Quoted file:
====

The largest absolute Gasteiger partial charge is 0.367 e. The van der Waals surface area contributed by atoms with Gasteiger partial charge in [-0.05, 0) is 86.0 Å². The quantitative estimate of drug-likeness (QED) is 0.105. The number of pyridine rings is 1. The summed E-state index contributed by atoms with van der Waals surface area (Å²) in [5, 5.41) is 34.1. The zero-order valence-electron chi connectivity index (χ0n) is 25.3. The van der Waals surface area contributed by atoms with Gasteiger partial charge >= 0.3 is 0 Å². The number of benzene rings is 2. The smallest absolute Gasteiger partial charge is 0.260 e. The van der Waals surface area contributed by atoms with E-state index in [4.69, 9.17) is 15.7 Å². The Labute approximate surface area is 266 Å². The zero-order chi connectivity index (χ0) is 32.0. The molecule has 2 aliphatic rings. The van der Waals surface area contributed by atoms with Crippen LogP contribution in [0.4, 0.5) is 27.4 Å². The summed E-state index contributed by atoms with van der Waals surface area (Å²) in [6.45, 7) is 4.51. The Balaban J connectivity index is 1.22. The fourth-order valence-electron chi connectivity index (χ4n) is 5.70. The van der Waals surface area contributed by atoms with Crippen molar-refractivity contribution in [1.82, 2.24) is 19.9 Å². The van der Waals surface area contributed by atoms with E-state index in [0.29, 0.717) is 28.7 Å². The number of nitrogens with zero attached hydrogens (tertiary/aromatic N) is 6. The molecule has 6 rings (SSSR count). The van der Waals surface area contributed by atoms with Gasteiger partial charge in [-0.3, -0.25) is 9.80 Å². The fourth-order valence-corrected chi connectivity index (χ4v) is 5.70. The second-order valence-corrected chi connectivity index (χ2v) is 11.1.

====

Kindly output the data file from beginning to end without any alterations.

The largest absolute Gasteiger partial charge is 0.367 e. The van der Waals surface area contributed by atoms with Gasteiger partial charge in [-0.05, 0) is 86.0 Å². The quantitative estimate of drug-likeness (QED) is 0.105. The number of pyridine rings is 1. The summed E-state index contributed by atoms with van der Waals surface area (Å²) in [5, 5.41) is 34.1. The zero-order valence-electron chi connectivity index (χ0n) is 25.3. The van der Waals surface area contributed by atoms with Gasteiger partial charge >= 0.3 is 0 Å². The number of benzene rings is 2. The smallest absolute Gasteiger partial charge is 0.260 e. The van der Waals surface area contributed by atoms with E-state index in [4.69, 9.17) is 15.7 Å². The Labute approximate surface area is 266 Å². The zero-order chi connectivity index (χ0) is 32.0. The molecule has 2 aliphatic rings. The van der Waals surface area contributed by atoms with Crippen LogP contribution in [0.4, 0.5) is 27.4 Å². The summed E-state index contributed by atoms with van der Waals surface area (Å²) in [6.45, 7) is 4.51. The Balaban J connectivity index is 1.22. The fourth-order valence-electron chi connectivity index (χ4n) is 5.70. The van der Waals surface area contributed by atoms with Crippen molar-refractivity contribution in [1.82, 2.24) is 19.9 Å². The van der Waals surface area contributed by atoms with E-state index in [0.29, 0.717) is 28.7 Å². The number of nitrogens with zero attached hydrogens (tertiary/aromatic N) is 6. The molecule has 6 rings (SSSR count). The van der Waals surface area contributed by atoms with Gasteiger partial charge in [-0.3, -0.25) is 9.80 Å². The fourth-order valence-corrected chi connectivity index (χ4v) is 5.70. The second-order valence-corrected chi connectivity index (χ2v) is 11.1.